The other thing I realized while taking pictures is that you can give the large piece a twist in the loop so you have both sides showing
I wanted a winter scarf inside my coat. It worked wonderfully even though it’s not really cold here yet. I hope you give it a try.
Looking back at this link, I realise I sold the sea picture I used as the blog header this week. Happy times! A couple of people asked in the comments if I’d also show how I’ve made beaches, so here we go.
The beaches where I live are mainly pebbles, but there are sandy beaches a little to the east and I’ve used both types of beach in my pictures.
Here’s a picture of two Sanderlings at Minnis Bay: a lovely sandy beach with chalk rocks embedded in places in the sand.I’m starting with this as it was an early picture and the first time I thought of using a blue cobweb felt overlay to represent a wet beach reflecting the sky. It’s a technique I like and use quite a lot.
Layout for and final picture “2 Sanderlings, Minnis Bay”
There’s a pewter-coloured base for the sand and light prefelted sections and silk fabric pieces for the chalk with a bit of darker shading around them
Here’s another Sanderlings picture, also at Minnis Bay. This time I’ve used a few different sandy shades to add the idea of shade and texture in the sand.
Pebble and shell beaches are more common in my pictures as this is what I see when I walk near home. There are quite a lot of variables in how I create them. Some choices are for ‘artistic’ reasons (how do I want this to look and feel?), some for experimental reasons (what would happen if?) and some are entirely pragmatic (what suitable bits of prefelt and felt offcuts do I have kicking around at the moment?).
This is a Big Wave picture that is now owned by a friend of mine. Here I have cut up felt and pre-felt into pebble shapes and put them on a base of several layers of sandy coloured wool tops. I then laid a bit of blue cobweb prefelt and silk over the pebbles nearest to the wave to give the impression of the remains of a previous wave over the pebbles before wet felting everything together
This is a similar picture where I’ve added more patterned silk scraps (recycled charity shop scarves) which are topped with wisps of wool to help them felt in.
Here I’ve taken a different approach. Whitstable is on the north Kent coast of the UK. It’s famous for oysters and has a very long history of oyster catching and farming. Empty oyster shells are piled up on the beach next to a local restaurant to be reused for farmed oysters. When it’s quiet, turnstones pick over the shells, ferreting out bits of left-behind oyster. I love the turnstones! You can see one in action in this video and hopefully see where they get their name from.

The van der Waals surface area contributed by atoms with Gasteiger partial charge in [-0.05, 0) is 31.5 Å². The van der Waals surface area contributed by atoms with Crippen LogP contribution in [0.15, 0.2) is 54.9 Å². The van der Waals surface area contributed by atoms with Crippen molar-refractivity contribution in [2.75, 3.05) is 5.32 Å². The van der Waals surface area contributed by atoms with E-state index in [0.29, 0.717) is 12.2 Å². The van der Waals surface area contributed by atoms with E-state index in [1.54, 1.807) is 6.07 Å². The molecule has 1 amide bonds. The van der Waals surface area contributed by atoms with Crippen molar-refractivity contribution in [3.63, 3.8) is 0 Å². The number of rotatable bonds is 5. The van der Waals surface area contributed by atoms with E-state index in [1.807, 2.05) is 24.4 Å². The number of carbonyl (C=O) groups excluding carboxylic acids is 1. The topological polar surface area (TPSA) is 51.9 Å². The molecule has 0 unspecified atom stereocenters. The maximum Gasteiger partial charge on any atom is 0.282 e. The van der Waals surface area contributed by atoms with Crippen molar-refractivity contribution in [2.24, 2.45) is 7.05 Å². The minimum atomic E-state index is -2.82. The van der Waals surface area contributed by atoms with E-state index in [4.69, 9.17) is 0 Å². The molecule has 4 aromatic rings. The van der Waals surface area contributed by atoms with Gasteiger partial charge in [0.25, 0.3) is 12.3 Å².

I’ve made a few turnstone pictures. In this one I prefelted lots of oyster shells for the foreground then snipped up loads of different coloured tapestry wool for the beach as I wanted a more distant background impression rather than individual pebbles. The tapestry wool is all from charity shops: I really like recycling old and second hand materials.
It took a surprisingly long time to snip all that wool into a large plastic washing up bowl ready to mix it up and lay it out on top of sandy wool layers. It also made a bit of a mess as the felting threw up lots of loose wool strands because the fibres were very short.
Another experimental approach was a picture I made earlier this year using pieces of recycled silk (cut from charity shop scarves, of course) on top of a couple of layers of wool tops with some wisps of wool on top for colour and to help attach the silk. This gives a different feel – more impressionistic – but still (I hope!) the impression of a pebble beach.
This penguin picture was a commission. Unusually I was working from someone else’s photo rather than my own observations and pictures. By necessity the felt picture is similar to the original photo (though I had to give the penguin on the right a proper head!). I custom made various sheets of light grey pebbly prefelt which I cut up to make this beach as there’s quite a lot of it so I couldn’t just rely on scraps.